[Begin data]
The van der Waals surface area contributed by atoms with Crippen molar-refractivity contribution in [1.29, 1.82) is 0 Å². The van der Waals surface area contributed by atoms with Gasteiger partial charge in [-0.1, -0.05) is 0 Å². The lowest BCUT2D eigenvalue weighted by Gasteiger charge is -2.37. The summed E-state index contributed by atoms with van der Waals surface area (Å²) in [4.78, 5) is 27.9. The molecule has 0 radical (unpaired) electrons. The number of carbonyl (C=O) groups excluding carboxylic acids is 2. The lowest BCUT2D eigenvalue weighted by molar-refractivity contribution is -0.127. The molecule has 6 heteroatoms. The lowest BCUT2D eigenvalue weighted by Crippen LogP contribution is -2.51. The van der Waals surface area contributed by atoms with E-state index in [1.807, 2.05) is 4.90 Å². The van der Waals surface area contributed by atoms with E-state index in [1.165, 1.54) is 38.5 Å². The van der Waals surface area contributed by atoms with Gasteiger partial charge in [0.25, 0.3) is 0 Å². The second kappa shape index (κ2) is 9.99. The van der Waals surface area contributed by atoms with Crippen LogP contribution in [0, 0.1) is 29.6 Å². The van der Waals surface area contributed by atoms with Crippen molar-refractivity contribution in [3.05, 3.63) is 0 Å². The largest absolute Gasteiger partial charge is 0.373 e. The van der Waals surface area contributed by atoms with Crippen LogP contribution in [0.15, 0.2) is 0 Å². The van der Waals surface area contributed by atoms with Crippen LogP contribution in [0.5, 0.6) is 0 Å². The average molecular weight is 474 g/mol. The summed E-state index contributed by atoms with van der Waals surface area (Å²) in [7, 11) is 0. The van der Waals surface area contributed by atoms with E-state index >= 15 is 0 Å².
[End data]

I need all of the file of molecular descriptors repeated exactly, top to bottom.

The van der Waals surface area contributed by atoms with Crippen molar-refractivity contribution in [1.29, 1.82) is 0 Å². The van der Waals surface area contributed by atoms with Gasteiger partial charge in [-0.1, -0.05) is 0 Å². The lowest BCUT2D eigenvalue weighted by Gasteiger charge is -2.37. The summed E-state index contributed by atoms with van der Waals surface area (Å²) in [4.78, 5) is 27.9. The molecule has 0 radical (unpaired) electrons. The number of carbonyl (C=O) groups excluding carboxylic acids is 2. The lowest BCUT2D eigenvalue weighted by molar-refractivity contribution is -0.127. The molecule has 6 heteroatoms. The lowest BCUT2D eigenvalue weighted by Crippen LogP contribution is -2.51. The van der Waals surface area contributed by atoms with E-state index in [1.807, 2.05) is 4.90 Å². The van der Waals surface area contributed by atoms with E-state index in [1.165, 1.54) is 38.5 Å². The van der Waals surface area contributed by atoms with Gasteiger partial charge in [0.25, 0.3) is 0 Å². The second kappa shape index (κ2) is 9.99. The van der Waals surface area contributed by atoms with Crippen LogP contribution in [0, 0.1) is 29.6 Å². The van der Waals surface area contributed by atoms with Crippen molar-refractivity contribution in [3.05, 3.63) is 0 Å². The largest absolute Gasteiger partial charge is 0.373 e. The van der Waals surface area contributed by atoms with Crippen LogP contribution in [0.15, 0.2) is 0 Å². The van der Waals surface area contributed by atoms with Crippen LogP contribution in [0.5, 0.6) is 0 Å². The average molecular weight is 474 g/mol. The summed E-state index contributed by atoms with van der Waals surface area (Å²) in [7, 11) is 0. The van der Waals surface area contributed by atoms with E-state index >= 15 is 0 Å².